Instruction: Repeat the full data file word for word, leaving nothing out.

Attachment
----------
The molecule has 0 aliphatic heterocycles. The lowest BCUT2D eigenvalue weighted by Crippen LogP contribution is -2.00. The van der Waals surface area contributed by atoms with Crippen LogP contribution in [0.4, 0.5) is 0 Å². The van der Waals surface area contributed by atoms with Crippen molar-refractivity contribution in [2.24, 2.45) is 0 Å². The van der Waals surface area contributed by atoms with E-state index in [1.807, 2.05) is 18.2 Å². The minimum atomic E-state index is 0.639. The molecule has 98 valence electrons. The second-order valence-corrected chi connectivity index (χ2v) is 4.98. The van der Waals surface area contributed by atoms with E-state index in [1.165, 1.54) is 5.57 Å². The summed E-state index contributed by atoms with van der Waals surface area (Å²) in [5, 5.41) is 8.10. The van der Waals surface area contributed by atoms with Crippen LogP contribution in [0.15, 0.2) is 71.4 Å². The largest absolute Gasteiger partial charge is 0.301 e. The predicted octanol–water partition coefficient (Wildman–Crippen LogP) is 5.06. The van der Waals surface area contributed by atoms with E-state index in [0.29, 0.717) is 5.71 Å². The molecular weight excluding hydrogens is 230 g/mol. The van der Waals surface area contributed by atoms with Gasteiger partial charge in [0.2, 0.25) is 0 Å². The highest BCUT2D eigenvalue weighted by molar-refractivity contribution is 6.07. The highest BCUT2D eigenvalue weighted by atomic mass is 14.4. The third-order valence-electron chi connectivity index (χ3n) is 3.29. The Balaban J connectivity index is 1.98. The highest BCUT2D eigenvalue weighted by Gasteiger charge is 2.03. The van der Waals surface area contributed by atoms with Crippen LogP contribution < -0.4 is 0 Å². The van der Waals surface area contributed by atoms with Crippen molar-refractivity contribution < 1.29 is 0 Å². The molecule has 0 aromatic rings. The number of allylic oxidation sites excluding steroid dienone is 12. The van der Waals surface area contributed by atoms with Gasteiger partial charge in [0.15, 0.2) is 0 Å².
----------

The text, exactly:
The molecule has 0 aliphatic heterocycles. The lowest BCUT2D eigenvalue weighted by Crippen LogP contribution is -2.00. The van der Waals surface area contributed by atoms with Crippen LogP contribution in [0.4, 0.5) is 0 Å². The van der Waals surface area contributed by atoms with Crippen molar-refractivity contribution in [2.24, 2.45) is 0 Å². The van der Waals surface area contributed by atoms with E-state index in [1.807, 2.05) is 18.2 Å². The minimum atomic E-state index is 0.639. The molecule has 98 valence electrons. The second-order valence-corrected chi connectivity index (χ2v) is 4.98. The van der Waals surface area contributed by atoms with E-state index in [1.165, 1.54) is 5.57 Å². The summed E-state index contributed by atoms with van der Waals surface area (Å²) in [5, 5.41) is 8.10. The van der Waals surface area contributed by atoms with Crippen LogP contribution in [0.15, 0.2) is 71.4 Å². The largest absolute Gasteiger partial charge is 0.301 e. The predicted octanol–water partition coefficient (Wildman–Crippen LogP) is 5.06. The van der Waals surface area contributed by atoms with E-state index in [0.29, 0.717) is 5.71 Å². The molecular weight excluding hydrogens is 230 g/mol. The van der Waals surface area contributed by atoms with Gasteiger partial charge in [0.2, 0.25) is 0 Å². The highest BCUT2D eigenvalue weighted by molar-refractivity contribution is 6.07. The highest BCUT2D eigenvalue weighted by atomic mass is 14.4. The third-order valence-electron chi connectivity index (χ3n) is 3.29. The Balaban J connectivity index is 1.98. The highest BCUT2D eigenvalue weighted by Gasteiger charge is 2.03. The van der Waals surface area contributed by atoms with Crippen LogP contribution < -0.4 is 0 Å². The van der Waals surface area contributed by atoms with Crippen molar-refractivity contribution < 1.29 is 0 Å². The molecule has 0 aromatic rings. The number of allylic oxidation sites excluding steroid dienone is 12. The van der Waals surface area contributed by atoms with Gasteiger partial charge in [0.15, 0.2) is 0 Å².